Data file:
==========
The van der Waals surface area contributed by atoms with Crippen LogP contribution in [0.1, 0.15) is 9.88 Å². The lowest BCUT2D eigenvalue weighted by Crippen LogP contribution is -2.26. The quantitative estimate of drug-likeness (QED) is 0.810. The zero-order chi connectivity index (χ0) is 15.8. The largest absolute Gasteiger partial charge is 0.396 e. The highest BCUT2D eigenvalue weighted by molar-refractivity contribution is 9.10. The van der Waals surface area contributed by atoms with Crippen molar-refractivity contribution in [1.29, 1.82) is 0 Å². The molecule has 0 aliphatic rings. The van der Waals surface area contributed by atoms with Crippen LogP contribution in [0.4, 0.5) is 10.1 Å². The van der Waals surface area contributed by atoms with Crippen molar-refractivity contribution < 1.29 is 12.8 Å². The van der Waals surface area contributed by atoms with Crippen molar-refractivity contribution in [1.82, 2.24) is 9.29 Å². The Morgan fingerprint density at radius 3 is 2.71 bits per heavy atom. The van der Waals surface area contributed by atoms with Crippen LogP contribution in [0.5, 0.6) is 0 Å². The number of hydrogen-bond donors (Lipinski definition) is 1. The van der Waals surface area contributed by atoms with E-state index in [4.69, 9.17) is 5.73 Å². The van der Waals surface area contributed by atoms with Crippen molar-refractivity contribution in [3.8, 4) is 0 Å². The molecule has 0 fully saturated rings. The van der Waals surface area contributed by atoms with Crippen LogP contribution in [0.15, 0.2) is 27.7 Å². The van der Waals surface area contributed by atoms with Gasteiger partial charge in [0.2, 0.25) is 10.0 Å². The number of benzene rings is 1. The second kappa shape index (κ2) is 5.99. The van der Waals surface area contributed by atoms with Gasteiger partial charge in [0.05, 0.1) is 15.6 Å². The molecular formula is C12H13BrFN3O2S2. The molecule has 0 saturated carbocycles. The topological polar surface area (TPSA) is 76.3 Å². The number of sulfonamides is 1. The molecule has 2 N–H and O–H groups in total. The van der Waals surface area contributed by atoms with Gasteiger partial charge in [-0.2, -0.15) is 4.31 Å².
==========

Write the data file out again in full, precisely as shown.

The van der Waals surface area contributed by atoms with Crippen LogP contribution in [0.1, 0.15) is 9.88 Å². The lowest BCUT2D eigenvalue weighted by Crippen LogP contribution is -2.26. The quantitative estimate of drug-likeness (QED) is 0.810. The zero-order chi connectivity index (χ0) is 15.8. The largest absolute Gasteiger partial charge is 0.396 e. The highest BCUT2D eigenvalue weighted by molar-refractivity contribution is 9.10. The van der Waals surface area contributed by atoms with Crippen molar-refractivity contribution in [1.29, 1.82) is 0 Å². The molecule has 0 aliphatic rings. The van der Waals surface area contributed by atoms with Crippen LogP contribution in [0.4, 0.5) is 10.1 Å². The van der Waals surface area contributed by atoms with Crippen molar-refractivity contribution < 1.29 is 12.8 Å². The van der Waals surface area contributed by atoms with Crippen molar-refractivity contribution in [1.82, 2.24) is 9.29 Å². The Morgan fingerprint density at radius 3 is 2.71 bits per heavy atom. The van der Waals surface area contributed by atoms with Crippen LogP contribution in [0.5, 0.6) is 0 Å². The number of hydrogen-bond donors (Lipinski definition) is 1. The van der Waals surface area contributed by atoms with E-state index in [4.69, 9.17) is 5.73 Å². The van der Waals surface area contributed by atoms with Crippen molar-refractivity contribution in [3.8, 4) is 0 Å². The molecule has 0 fully saturated rings. The van der Waals surface area contributed by atoms with Crippen LogP contribution in [0.15, 0.2) is 27.7 Å². The van der Waals surface area contributed by atoms with Gasteiger partial charge in [0.2, 0.25) is 10.0 Å². The number of benzene rings is 1. The second kappa shape index (κ2) is 5.99. The van der Waals surface area contributed by atoms with Gasteiger partial charge in [0.05, 0.1) is 15.6 Å². The molecular formula is C12H13BrFN3O2S2. The molecule has 0 saturated carbocycles. The topological polar surface area (TPSA) is 76.3 Å². The number of sulfonamides is 1. The molecule has 2 N–H and O–H groups in total. The van der Waals surface area contributed by atoms with Gasteiger partial charge in [-0.2, -0.15) is 4.31 Å².